The Essays of Henry D Thoreau
Edited by Lewis Hyde
“Hyde’s volume is a well-chosen, handsome collection of essays with a splendid introduction. Everyone will want to use it—it’s a real contribution.” — Robert D. Richardson, author of Henry Thoreau: A Life of the Mind
“This thoughtfully-edited gathering of Thoreau’s essays will surely be of great interest both to Thoreauvians and to readers approaching his work for the first time.” — Lawrence Buell, Harvard University
“Astonishing that so many pages of such great writing (and such wonderful, interesting annotations) can be purchased for so little money. We have needed an inexpensive annotated edition of Thoreau’s best short prose for a very long time, and this clearly fits the bill. Teachers and students, in particular, will find this book extraordinarily useful. The Thoreau material and annotations alone are extraordinarily valuable, but Hyde’s excellent introduction on Thoreau’s ‘Prophetic Excursions’ make this the best deal available for a Thoreau book. Buy it; you’ll be glad you did!” — Bradley Dean, editor of Thoreau’s Wild Fruits and Faith in a Seed
With The Essays of Henry D. Thoreau, Lewis Hyde gathers thirteen of Thoreau’s finest short prose works and, for the first time in 150 years, presents them fully annotated and arranged in the order of their composition. This definitive edition includes Thoreau’s most famous essays, “Civil Disobedience” and “Walking,” along with lesser-known masterpieces such as “Wild Apples,” “The Last Days of John Brown,” and an account of his 1846 journey into the Maine wilderness to climb Mount Katahdin, an essay that ends on a unique note of sublimity and terror in the face of raw nature.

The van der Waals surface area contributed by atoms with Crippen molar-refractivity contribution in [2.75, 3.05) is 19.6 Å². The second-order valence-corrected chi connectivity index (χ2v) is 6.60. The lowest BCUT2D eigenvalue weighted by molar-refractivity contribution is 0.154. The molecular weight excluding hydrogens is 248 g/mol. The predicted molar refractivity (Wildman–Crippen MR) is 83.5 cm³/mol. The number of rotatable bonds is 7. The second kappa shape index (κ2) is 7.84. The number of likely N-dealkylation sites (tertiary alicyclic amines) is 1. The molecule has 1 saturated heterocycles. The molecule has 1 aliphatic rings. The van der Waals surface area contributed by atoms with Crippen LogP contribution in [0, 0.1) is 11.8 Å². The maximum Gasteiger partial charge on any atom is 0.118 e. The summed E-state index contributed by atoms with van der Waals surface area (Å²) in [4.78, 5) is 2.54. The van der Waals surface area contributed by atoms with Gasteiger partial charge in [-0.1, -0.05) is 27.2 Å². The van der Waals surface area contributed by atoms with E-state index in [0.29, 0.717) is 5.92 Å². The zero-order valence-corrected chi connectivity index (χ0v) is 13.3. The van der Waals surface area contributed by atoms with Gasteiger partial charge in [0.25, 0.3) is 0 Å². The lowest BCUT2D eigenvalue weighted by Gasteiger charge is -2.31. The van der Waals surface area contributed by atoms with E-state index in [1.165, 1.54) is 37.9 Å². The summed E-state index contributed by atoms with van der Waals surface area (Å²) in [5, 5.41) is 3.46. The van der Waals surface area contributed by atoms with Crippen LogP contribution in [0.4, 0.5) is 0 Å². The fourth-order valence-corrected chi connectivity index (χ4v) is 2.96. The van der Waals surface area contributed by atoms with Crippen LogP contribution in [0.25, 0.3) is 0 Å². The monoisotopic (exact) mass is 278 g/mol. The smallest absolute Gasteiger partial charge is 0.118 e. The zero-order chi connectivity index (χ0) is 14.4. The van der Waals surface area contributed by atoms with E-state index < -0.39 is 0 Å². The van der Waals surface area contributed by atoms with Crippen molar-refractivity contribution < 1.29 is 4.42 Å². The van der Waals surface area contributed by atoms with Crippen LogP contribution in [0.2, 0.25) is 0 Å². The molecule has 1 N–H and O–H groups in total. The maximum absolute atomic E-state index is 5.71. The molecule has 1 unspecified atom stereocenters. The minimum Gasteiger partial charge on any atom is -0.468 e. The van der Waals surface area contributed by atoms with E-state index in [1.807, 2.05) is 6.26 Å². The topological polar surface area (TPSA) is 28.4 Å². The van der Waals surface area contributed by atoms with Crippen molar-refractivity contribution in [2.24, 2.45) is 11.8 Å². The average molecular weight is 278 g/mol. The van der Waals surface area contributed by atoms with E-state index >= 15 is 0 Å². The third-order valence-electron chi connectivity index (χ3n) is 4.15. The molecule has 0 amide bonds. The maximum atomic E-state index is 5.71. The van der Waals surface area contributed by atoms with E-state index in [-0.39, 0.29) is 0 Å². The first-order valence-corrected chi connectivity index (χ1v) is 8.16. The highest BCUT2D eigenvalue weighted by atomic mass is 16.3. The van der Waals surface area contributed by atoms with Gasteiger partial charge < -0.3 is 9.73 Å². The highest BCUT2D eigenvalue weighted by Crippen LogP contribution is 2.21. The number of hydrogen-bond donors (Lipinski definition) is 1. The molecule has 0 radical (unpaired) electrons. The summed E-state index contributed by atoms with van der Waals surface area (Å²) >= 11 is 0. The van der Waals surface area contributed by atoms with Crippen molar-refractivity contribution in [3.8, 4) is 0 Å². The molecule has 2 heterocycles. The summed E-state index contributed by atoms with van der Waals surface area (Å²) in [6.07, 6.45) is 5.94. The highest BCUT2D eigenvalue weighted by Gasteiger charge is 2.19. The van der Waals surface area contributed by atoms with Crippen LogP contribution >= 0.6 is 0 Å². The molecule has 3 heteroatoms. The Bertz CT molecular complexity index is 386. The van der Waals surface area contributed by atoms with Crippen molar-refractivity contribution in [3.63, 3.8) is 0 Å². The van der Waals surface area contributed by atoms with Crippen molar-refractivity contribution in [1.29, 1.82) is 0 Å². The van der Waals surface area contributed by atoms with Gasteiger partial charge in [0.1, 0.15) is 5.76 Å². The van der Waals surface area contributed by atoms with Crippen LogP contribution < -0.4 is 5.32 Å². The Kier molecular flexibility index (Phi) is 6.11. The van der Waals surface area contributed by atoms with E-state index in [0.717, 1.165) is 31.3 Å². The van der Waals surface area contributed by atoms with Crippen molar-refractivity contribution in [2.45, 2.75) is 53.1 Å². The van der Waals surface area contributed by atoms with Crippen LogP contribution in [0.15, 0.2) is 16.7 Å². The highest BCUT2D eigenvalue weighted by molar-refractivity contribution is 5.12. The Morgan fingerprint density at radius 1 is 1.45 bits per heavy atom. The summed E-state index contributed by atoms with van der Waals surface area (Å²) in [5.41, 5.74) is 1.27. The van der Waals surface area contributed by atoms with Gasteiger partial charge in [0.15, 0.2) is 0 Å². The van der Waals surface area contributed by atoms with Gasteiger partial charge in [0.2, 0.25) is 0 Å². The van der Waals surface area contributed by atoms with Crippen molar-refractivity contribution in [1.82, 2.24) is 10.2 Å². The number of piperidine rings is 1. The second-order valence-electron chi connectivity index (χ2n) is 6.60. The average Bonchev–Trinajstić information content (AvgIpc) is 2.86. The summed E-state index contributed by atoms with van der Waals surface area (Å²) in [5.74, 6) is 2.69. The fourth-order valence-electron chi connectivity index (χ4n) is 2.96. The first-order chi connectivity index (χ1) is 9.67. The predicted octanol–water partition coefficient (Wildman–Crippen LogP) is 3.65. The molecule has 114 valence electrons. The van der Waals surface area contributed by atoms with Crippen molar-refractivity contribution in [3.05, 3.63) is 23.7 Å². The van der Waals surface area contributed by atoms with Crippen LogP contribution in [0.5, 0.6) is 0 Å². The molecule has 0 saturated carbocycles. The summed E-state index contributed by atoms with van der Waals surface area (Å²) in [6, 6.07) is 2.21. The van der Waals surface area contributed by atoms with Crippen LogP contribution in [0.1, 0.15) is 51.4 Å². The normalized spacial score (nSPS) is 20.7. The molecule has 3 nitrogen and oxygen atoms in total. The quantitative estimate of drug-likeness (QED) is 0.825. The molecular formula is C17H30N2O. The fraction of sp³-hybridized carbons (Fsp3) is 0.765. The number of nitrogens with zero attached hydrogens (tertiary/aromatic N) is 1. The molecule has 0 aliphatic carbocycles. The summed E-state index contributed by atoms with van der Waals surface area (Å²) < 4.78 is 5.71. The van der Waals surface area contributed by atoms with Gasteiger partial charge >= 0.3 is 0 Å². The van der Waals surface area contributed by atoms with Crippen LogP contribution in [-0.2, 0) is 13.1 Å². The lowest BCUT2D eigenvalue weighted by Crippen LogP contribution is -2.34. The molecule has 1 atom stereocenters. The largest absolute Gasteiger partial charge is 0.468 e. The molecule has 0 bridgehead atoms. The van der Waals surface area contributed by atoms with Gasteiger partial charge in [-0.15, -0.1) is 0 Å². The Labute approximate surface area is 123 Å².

Hyde diverges from the long-standing and dubious editorial custom of separating Thoreau’s politics from his interest in nature, a division that has always obscured the ways in which the two are constantly entwined. “Natural History of Massachusetts” begins not with fish and birds but with a dismissal of the political world, and “Slavery in Massachusetts” ends with a meditation on the water lilies blooming on the Concord River.
Thoreau’s ideal reader was expected to be well versed in Greek and Latin, poetry and travel narrative, and politically engaged in current affairs. Hyde’s detailed annotations clarify many of Thoreau’s references and re-create the contemporary context wherein the nation’s westward expansion was bringing to a head the racial tensions that would result in the Civil War.